By Dora Sue Oxendine Farmer
Knox County holds many firsts especially in the area of accomplishments of numerous local women. This article will focus on Martha Susan Wilson Costellow who lived and worked in Barbourville during the time of the Civil War.
Ms. Costellow was a woman who accomplished many firsts in her life. She had broad intellectual interests and was accomplished in areas of both the arts and the sciences.
Ms. Costellow was born on September 8, 1847 in Crab Orchard, Kentucky and came with her parents to live in Barbourville in 1848. Her father purchased the lot on the north corner of Knox Street and Liberty Street and operated a cabinet making shop and later a telegraph office in that location. After she inherited this property, Martha who later married William Franklin Costellow built the two story building known at different times as the Costellow Drugstore, the Albright Drugstore and the Corner Drugstore building. (Photos of this building can be seen as the Knox Historical Museum.)
Martha was a very independent woman who was ahead of her times in many ways. Her great grandson, Chares D. Black wrote in the book History and Families of Knox County, Kentucky that his great grandmother was a druggist, a business woman and a temperance advocate. In fact she was the first registered woman pharmacist in Barbourville. When she was 49, she studied pharmacy and took a State Board examination which she successfully passed.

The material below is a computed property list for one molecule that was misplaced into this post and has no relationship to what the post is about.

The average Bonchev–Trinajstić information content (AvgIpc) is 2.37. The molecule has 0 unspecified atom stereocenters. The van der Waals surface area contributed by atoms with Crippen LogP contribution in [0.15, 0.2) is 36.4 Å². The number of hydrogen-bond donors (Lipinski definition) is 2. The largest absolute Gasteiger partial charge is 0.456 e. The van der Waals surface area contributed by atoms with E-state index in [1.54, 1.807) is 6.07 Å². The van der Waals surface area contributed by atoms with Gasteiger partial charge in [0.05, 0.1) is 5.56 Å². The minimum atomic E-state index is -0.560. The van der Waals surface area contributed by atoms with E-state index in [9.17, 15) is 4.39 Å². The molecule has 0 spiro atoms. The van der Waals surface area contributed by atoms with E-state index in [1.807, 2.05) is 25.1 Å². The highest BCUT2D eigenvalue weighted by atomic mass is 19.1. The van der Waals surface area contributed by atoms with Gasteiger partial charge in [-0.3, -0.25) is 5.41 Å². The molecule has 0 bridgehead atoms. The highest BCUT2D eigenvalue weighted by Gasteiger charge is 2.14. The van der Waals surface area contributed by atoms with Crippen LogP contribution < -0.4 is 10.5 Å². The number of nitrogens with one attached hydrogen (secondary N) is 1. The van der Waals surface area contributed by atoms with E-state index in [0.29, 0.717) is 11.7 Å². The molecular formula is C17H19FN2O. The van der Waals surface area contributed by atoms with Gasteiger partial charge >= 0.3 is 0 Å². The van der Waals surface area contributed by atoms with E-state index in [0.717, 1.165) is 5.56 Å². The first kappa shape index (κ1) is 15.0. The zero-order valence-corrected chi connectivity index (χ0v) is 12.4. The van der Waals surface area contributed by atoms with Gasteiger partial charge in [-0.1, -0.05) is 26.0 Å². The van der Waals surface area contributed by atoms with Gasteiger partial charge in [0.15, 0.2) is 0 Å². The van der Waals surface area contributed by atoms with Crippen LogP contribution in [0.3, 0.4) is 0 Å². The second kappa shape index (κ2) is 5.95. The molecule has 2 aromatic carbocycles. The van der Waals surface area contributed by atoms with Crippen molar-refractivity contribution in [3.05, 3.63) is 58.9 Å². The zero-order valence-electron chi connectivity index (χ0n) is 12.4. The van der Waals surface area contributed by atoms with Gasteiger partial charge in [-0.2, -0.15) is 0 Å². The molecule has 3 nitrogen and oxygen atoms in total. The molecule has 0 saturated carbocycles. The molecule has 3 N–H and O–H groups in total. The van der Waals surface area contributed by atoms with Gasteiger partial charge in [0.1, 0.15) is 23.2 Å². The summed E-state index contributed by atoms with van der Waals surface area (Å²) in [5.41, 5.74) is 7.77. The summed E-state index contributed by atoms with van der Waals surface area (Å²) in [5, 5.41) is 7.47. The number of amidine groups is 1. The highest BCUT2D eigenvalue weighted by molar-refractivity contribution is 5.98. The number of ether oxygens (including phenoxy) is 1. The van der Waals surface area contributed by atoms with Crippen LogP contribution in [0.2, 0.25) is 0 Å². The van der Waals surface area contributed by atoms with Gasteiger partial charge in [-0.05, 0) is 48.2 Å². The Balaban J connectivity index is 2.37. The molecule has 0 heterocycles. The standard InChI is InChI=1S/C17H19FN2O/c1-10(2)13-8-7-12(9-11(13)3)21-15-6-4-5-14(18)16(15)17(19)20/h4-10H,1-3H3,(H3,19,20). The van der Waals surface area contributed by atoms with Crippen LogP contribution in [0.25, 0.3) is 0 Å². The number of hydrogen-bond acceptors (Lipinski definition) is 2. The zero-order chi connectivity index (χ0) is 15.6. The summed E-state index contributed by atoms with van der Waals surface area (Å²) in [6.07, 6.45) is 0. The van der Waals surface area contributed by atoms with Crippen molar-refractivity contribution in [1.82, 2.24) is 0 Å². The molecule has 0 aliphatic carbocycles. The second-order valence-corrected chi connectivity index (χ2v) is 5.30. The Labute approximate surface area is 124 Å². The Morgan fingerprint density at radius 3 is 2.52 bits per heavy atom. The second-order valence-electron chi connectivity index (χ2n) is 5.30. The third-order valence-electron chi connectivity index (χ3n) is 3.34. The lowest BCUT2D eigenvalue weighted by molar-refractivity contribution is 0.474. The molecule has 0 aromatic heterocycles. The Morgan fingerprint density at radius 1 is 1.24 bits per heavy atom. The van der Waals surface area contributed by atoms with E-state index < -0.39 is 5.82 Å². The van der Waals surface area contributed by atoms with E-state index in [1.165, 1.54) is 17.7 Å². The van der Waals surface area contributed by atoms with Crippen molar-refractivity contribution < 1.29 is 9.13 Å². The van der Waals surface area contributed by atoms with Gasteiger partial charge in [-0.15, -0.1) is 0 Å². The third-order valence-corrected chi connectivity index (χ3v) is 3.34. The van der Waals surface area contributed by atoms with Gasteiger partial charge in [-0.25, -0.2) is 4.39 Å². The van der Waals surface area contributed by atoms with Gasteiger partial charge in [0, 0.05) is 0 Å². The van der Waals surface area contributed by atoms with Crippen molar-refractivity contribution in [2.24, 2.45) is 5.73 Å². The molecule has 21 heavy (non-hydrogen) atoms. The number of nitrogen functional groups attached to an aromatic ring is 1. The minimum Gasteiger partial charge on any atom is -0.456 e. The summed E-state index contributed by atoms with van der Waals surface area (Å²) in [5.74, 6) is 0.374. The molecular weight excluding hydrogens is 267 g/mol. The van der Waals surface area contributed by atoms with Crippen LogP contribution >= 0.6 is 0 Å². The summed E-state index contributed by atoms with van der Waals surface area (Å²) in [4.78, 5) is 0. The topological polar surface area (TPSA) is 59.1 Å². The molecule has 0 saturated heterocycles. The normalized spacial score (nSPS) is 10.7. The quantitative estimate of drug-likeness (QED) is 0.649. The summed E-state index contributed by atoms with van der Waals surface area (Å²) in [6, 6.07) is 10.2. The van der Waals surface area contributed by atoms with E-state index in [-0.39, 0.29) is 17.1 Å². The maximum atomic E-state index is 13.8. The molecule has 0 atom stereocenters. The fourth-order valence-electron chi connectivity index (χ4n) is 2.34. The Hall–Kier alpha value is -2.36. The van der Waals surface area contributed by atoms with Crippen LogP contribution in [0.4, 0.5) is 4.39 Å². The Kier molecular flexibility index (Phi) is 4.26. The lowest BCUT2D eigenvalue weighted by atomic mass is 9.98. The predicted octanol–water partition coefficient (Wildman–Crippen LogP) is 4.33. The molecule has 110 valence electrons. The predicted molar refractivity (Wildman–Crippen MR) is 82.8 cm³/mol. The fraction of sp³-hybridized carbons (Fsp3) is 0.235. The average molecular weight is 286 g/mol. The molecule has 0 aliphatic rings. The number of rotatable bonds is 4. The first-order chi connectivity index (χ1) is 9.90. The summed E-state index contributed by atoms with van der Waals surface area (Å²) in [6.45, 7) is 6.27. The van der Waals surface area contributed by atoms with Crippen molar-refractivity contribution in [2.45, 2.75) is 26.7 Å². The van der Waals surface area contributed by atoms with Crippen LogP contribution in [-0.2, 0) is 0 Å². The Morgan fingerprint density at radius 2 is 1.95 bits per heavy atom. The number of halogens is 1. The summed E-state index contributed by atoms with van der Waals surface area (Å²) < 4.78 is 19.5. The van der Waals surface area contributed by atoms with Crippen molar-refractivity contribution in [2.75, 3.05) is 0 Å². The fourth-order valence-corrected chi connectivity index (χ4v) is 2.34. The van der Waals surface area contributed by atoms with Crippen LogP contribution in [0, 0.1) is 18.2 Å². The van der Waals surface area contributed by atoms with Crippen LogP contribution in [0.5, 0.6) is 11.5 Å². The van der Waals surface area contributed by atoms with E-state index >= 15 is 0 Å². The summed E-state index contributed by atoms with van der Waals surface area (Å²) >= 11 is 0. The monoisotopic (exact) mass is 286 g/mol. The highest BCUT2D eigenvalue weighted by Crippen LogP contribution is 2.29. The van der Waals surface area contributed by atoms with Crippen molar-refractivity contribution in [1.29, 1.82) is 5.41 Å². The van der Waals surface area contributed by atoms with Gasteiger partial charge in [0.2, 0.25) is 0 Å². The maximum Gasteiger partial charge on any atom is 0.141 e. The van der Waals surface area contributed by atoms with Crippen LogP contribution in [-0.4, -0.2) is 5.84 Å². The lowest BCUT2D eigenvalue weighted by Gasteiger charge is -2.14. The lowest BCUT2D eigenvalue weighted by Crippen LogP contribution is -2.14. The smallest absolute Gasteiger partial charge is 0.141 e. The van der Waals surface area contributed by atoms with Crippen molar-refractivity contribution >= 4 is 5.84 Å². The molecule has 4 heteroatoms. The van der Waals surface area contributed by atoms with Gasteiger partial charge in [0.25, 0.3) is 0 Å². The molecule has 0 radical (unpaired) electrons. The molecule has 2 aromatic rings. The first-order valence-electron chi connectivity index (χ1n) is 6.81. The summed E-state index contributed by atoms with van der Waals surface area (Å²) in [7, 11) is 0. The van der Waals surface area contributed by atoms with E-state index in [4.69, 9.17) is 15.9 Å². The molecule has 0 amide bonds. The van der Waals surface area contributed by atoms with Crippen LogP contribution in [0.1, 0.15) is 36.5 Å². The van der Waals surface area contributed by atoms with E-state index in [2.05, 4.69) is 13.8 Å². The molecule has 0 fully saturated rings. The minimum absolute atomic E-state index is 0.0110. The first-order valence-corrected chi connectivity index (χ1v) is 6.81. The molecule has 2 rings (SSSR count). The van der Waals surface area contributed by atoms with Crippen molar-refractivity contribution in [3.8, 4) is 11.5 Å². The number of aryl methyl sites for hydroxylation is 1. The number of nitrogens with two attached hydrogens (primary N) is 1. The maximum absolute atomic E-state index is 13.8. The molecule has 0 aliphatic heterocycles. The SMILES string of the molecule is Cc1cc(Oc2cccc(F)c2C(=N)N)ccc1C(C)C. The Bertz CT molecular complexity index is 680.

Martha was always ready to take on new challenges and did so very proficiently. She was open to the latest inventions of the time and even purchased the first typewriter owned in Barbourville. She was also one of the first people in Barbourville to own a sewing machine as well as a piano. In 1877, Martha owned the first millinery and book store in town. She also became a Notary Public in 1880. Along with these ventures, she successfully engaged in a US Mail contract.
Ms. Costellow was prominent in civic affairs in Barbourville and was the charter member of the Civic League, one of the organizers of the WCTU. Women’s Christian Temperance Union. She was a lifelong member of the Christian Church.
At the request of her family, Martha began writing her memoirs many of which are accounts of the Civil War. She wrote an account of the first Civil War skirmish in Barbourville which occurred on September 19, 1861. Martha was proud of her state’s role in the Civil War since Barbourville was mainly Unionist in sympathy.
Much of the information contained in this article was originally written by Charles R. Mitchell and appeared in the Knox Countian in 1991, fall edition of the newsletter. Other information for this story came from an article found in The Barbourville Mountain Advocate on September 12, 1919.